Grocery Outlet fills the grocery gap in North Redondo
by David Mendez
Artesia Boulevard has a supermarket again. Grocery Outlet finally opened its doors last Thursday, June 6, filling a long-empty gap for those who missed having a supermarket near the intersection of Artesia and Rindge Road. Grocery Outlet, and its building-mate CVS Pharmacy, take over the long-vacant space that once held a Haggen, an Albertsons and — once upon a time — a Lucky’s market.
“I’m just thrilled there’s a grocery store there; much better than that empty lot, that’s for sure,” said Redondo Beach Councilwoman Laura Emdee, who was at the store’s friends-and-family soft opening on Wednesday evening.
Store owners Steve Uhrinak and Karie Stepanski agree; the husband-and-wife team has worked to open the store for the better part of the last year. It’s not the first time that the two have worked in that building; both worked at the Albertsons supermarket that eventually became a Haggen before ultimately closing in 2016.
“It’s awesome; there’s nothing better than being close to home, and it’s always been a great location,” said Uhrinak. In recent years, he and Stepanski worked at a Long Beach-area Grocery Outlet, commuting from Redondo.
“When you live that far away, it makes it difficult to participate in things…it was a lot harder to be involved in the community to the degree we’d like to be. But here, we’re right down the street.”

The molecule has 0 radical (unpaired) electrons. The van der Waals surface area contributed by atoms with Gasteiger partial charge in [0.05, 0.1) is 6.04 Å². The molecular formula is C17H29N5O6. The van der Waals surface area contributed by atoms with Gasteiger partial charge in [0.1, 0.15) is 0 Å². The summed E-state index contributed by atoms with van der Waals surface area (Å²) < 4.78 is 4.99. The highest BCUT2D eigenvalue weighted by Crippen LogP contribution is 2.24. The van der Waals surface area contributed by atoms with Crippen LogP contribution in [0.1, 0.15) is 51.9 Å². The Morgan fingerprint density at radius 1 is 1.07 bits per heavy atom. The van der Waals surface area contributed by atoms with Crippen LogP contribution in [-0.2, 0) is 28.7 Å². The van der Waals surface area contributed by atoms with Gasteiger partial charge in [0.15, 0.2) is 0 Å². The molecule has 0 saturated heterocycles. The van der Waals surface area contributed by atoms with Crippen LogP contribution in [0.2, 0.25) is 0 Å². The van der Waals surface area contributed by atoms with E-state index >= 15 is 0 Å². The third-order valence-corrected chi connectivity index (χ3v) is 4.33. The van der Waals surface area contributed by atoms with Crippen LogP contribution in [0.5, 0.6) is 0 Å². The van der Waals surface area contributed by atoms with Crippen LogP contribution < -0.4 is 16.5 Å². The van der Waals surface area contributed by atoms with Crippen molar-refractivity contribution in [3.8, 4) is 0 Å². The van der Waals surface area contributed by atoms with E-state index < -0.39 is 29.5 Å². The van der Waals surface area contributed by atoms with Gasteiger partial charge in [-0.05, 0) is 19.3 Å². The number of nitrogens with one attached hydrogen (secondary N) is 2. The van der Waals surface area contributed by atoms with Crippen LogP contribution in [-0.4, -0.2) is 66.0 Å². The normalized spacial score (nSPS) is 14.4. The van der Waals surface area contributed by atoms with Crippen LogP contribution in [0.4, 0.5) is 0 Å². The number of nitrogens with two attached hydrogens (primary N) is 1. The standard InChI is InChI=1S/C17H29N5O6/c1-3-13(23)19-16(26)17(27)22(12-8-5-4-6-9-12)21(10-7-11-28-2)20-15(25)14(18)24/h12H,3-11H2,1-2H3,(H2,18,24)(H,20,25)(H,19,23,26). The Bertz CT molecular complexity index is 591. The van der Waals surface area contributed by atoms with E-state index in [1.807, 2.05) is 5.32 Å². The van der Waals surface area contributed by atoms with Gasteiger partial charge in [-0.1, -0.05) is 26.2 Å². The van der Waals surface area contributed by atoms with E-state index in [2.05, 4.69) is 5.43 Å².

It was a busy night for the husband-and-wife team, as they worked to ensure that shelves were attractively stocked, fronted customer questions and greeted friends. The night wasn’t perfect — at one point, Uhrinak noticed a shoplifter from the corner of his eye and quickly sped off to the store’s office to note the time of the theft. He could only shrug after, before fruitlessly helping a customer try to find vegetarian hot dogs.
By virtue of Grocery Outlet’s model, its stores don’t have every item, from every brand, every day of the week (such as veggie-based frankfurters). Most supermarkets, Uhrinak said, have more than 20,000 items on their shelves. Grocery Outlets have about 6,000.
“Look at our cheeses: you’re going to see Kraft, Sargento, name brands,” Uhrinak said. “But not every brand in every variety.”
Though the store may lack in diversity, that’s made up in discounted price — stores order products from a catalog of deals negotiated between Grocery Outlet’s buyers and suppliers; items marked down by 50 percent or more from retail prices are prominently advertised, and cashiers would occasionally announce when customers saved more than $100 over another market’s retail prices.
More important to some neighbors is the fact that convenience is back.
“I’ve had to get to Jon’s, on 190th, or to Vons…I used to have to go 15 minutes just to run errands, now it’s one minute,” said Kitty Spencer, who lives about a block away. “They have enough of everything that I’ll come here a lot.”
That combination of factors — convenience, quality and a promise of lower prices — is what Uhrinak and Stepanski are banking on.
“There are really no great alternatives around — you’ve got Trader Joe’s, Gelson’s, Whole Foods, a lot of really pricey retailers,” Uhrinak said. “People don’t like to throw their money away…I think it’s something people are going to gravitate towards because of the value they see here.”